Featured Career: Art Therapist
Art therapy wasn't a formal program until the 1940s; since then, it has become a thriving business that now requires a graduate-level education. During the 1970s, it was recognized as a form of psychotherapy, combined with teaching in the very early days of the profession. The technique of art therapy is built on the idea that creative expression can foster healing and mental well-being. Doctors recorded that individuals experiencing symptoms of mental illness often expressed themselves in drawings and other artworks, which influenced many to investigate the use of art as a healing strategy. A significant difference from art teaching is that therapists avoid praising or criticizing artwork while encouraging creativity without judgment. Specific art techniques are not taught; instead, image-making is used to help patients express and work through issues and problems. The therapeutic properties of creating art are not only found in therapist-driven situations. These properties are used more often than you may think. For example, Psychiatric nurses and child life specialists in hospitals draw with their patients, and play therapists offer art as part of psychotherapy with children and families.
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Many art therapists see people who can not be helped by conventional means. An individual considering a career in art therapy must be someone who can distinctly and rationally explain the artistic process. Usually, art is identified with the vernacular pointing out the beauty or symbolism of a specific piece. However, art can often express emotions and experiences that may be disturbing or upsetting to others. In order to help heal clients from their past trauma, patients are given guidance through the use of interactive art, which can be expressed by verbal or written means, like drawing, painting, coloring, sculpting, or collage- followed by discussions of what the art symbolizes, which is disclosed by the patient.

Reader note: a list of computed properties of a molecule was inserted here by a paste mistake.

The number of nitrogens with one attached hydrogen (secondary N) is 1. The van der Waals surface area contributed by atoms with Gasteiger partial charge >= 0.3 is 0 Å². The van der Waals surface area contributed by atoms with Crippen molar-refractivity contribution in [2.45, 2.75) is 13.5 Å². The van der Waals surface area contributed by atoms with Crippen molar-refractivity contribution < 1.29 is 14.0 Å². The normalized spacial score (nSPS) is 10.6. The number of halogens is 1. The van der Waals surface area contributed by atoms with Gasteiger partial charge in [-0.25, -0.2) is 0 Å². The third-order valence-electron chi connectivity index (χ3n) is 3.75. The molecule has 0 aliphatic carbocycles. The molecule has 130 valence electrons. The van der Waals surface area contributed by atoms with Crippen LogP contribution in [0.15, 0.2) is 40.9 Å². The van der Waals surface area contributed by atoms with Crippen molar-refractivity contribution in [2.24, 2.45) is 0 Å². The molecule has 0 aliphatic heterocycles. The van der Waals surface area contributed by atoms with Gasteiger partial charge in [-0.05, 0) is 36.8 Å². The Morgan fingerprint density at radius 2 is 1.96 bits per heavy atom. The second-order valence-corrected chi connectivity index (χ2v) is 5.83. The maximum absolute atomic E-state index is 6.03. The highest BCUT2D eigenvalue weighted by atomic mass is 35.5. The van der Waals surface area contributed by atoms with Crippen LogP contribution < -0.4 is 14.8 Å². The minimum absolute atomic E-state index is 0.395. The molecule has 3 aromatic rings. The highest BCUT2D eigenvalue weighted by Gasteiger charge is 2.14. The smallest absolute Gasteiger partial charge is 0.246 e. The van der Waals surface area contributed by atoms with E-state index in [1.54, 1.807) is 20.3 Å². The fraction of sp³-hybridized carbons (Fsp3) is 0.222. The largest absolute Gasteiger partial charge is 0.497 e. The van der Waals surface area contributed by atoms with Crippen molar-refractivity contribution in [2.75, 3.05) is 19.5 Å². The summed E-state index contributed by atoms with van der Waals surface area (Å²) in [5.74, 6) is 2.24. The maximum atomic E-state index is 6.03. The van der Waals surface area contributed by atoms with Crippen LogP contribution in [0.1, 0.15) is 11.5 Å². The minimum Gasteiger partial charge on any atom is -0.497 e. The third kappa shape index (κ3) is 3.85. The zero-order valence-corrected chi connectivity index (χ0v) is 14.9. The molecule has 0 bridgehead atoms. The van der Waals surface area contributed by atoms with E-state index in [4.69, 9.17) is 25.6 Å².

It isn't necessary to have a background in art to become an art therapist, but knowledge of artist tools may be useful. You must earn a Master's degree in art therapy recognized by the Health and Care Professions Council (HCPC). You can also get a Master's degree in a counseling-related field, emphasizing art therapy, which usually takes two years to complete. After completing a bachelor's degree, a candidate for an art therapy program must also take the Graduate Record Examination (GRE). Tuition alone for a master's program can range anywhere from $30,000 to $50,000 per year. Like several other mental health careers, the pay for art therapists is relatively low, especially in the beginning. The average salary ranges between $44,631 and $74,179. American Art Therapy Association (AATA) -approved art therapy programs commonly consist of approximately 18 months to 2 years of full-time education.
Art therapists can work in various environments and are likely to be part of a team with several other medical professionals. This team may include, but is not limited to, marriage and family therapists, rehabilitation counselors, physicians, psychologists, nurses, mental health counselors, social workers, and teachers.
Art therapists commonly acquire comprehensive academics and clinical training in the theory, approaches, techniques, and practice of art therapy, allowing them to create a specialized healing atmosphere and build a therapeutic connection and experience while in session with a client. If you feel strongly about this career choice, follow your heart. To be wealthy in experiences and abundant with the number of people you will come to know can hold more value to some than a generous paycheck with little inner fulfillment.
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